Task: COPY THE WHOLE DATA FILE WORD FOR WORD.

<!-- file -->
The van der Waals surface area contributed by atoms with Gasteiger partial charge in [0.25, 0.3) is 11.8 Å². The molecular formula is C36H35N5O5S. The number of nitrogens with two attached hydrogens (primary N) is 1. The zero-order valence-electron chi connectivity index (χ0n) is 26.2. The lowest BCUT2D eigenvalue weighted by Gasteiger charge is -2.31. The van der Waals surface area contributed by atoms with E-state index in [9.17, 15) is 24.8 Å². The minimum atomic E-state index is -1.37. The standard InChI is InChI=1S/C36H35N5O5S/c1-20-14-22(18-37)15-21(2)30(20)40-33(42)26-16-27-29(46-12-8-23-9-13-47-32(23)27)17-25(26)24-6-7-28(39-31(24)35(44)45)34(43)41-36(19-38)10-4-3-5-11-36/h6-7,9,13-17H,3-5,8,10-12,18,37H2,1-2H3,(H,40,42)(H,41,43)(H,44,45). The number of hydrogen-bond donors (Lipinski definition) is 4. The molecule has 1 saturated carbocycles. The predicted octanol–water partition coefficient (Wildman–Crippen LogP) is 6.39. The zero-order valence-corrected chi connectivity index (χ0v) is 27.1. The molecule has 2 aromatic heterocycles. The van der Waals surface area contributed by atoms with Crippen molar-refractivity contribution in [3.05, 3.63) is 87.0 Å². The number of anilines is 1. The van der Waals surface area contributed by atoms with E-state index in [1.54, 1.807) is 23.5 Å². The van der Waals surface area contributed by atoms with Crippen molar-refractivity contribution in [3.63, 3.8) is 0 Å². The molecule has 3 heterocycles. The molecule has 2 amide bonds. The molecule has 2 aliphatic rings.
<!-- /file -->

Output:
The van der Waals surface area contributed by atoms with Gasteiger partial charge in [0.25, 0.3) is 11.8 Å². The molecular formula is C36H35N5O5S. The number of nitrogens with two attached hydrogens (primary N) is 1. The zero-order valence-electron chi connectivity index (χ0n) is 26.2. The lowest BCUT2D eigenvalue weighted by Gasteiger charge is -2.31. The van der Waals surface area contributed by atoms with E-state index in [9.17, 15) is 24.8 Å². The minimum atomic E-state index is -1.37. The standard InChI is InChI=1S/C36H35N5O5S/c1-20-14-22(18-37)15-21(2)30(20)40-33(42)26-16-27-29(46-12-8-23-9-13-47-32(23)27)17-25(26)24-6-7-28(39-31(24)35(44)45)34(43)41-36(19-38)10-4-3-5-11-36/h6-7,9,13-17H,3-5,8,10-12,18,37H2,1-2H3,(H,40,42)(H,41,43)(H,44,45). The number of hydrogen-bond donors (Lipinski definition) is 4. The molecule has 1 saturated carbocycles. The predicted octanol–water partition coefficient (Wildman–Crippen LogP) is 6.39. The zero-order valence-corrected chi connectivity index (χ0v) is 27.1. The molecule has 2 aromatic heterocycles. The van der Waals surface area contributed by atoms with Crippen molar-refractivity contribution in [3.05, 3.63) is 87.0 Å². The number of anilines is 1. The van der Waals surface area contributed by atoms with E-state index in [1.54, 1.807) is 23.5 Å². The van der Waals surface area contributed by atoms with Crippen molar-refractivity contribution in [3.63, 3.8) is 0 Å². The molecule has 3 heterocycles. The molecule has 2 amide bonds. The molecule has 2 aliphatic rings.